With so much excitement being generated about crowdfunding, it is easy to understand how the different forms of fundraising can get confused. Debt crowdfunding, which involves lending, is what many of the major platforms are offering today. An investor pledges a certain amount for a project as a loan, and then in return, the company gets the cash and promises a product delivery in return by a certain deadline.
Equity crowdfunding, on the other hand, raises money through the offering of actual shares to a company. The business is raising capital as they would in the traditional sense, but instead of having two or three accredited investors getting a slice of the pie, they’re looking at two or three hundred investors instead.
Why Is There So Much Confusion?
It’s the very reason why Title III of the JOBS Act has likely stalled for two years. Equity crowdfunding is generally considered the same as debt fundraising. This is because the general public sees the giving of money to get an equity share the same as the giving of money to get a tangible reward in return. Rather than donation fundraising, which gives money directly without any reward or equity share, it seems to make sense that equity and debt would be considered the same.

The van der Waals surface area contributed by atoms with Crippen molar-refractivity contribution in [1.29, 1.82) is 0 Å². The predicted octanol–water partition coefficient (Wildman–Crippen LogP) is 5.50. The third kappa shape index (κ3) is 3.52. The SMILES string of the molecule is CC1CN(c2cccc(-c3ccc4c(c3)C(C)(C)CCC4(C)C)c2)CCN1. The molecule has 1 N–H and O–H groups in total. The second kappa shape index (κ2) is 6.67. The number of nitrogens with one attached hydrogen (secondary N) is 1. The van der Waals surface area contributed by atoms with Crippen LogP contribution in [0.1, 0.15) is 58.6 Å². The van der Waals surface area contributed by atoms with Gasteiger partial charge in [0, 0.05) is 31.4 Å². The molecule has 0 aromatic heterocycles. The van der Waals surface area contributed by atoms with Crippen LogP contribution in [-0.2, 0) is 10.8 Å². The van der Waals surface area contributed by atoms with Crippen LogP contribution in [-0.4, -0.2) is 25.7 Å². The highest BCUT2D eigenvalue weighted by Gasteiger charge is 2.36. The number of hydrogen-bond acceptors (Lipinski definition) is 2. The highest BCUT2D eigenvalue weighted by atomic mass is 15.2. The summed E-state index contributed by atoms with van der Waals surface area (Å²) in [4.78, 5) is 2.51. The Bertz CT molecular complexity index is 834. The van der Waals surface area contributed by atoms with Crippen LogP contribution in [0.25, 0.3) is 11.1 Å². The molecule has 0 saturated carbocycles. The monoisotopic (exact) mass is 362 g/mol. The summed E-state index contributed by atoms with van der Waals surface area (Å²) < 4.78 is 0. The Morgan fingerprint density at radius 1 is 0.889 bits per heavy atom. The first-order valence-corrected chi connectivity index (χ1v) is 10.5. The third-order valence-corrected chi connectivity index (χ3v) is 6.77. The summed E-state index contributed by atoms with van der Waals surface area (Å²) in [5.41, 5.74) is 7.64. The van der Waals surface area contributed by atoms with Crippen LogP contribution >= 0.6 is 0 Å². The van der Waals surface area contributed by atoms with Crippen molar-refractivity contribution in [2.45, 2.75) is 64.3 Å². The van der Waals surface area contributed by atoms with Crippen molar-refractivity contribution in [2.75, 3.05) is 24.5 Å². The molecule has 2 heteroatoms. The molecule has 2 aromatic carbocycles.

The difference is that equity fundraising gives an investor a continuing source of potential profit. If a micro-investor decides to give a start-up $5,000 in return for a 1% stake of the company, then there’s 1% ownership of that company. They’re entitled to that amount over the course of life in that company and it is a share of the company that they can sell to someone else should they wish to do so. With debt financing, they’re simply soliciting investors for loans that they’ll pay back with a fixed amount.
Rewards crowdfunding, on the other hand, just gives you a product or a service like you would purchase at the store. Take the Coolest crowdfunding effort on Kickstarter that recently concluded with a record $13 million in funds raised. A majority of that funding came from pre-orders of the multimedia party cooler. No one is getting a piece of the Coolest corporate pie. They’re just getting a cooler instead.
Equity Crowdfunding Does Not Provide an Expected Repayment
When you sign a deal with a bank to get a loan, you’re also agreeing to a specific repayment schedule. You’re making a promise that you’ll pay a certain amount of money back every month and if you don’t, there will be financial consequences that happen. That’s essentially what debt crowdfunding happens to be. In many ways, you could call debt crowdfunding the ultimate debt consolidation loan. Instead of just one lender, however, there could be hundreds.
Either way, the investor in equity and debt crowdfunding is expecting to get a return on their money, which is different from rewards or donation crowdfunding. Instead of getting products or services, they expect to make money on their investment, either through interest on a debt or through continuing profits in a company. By understanding the differences in crowdfunding, a better investment decision can be made. Now go forth and invest.
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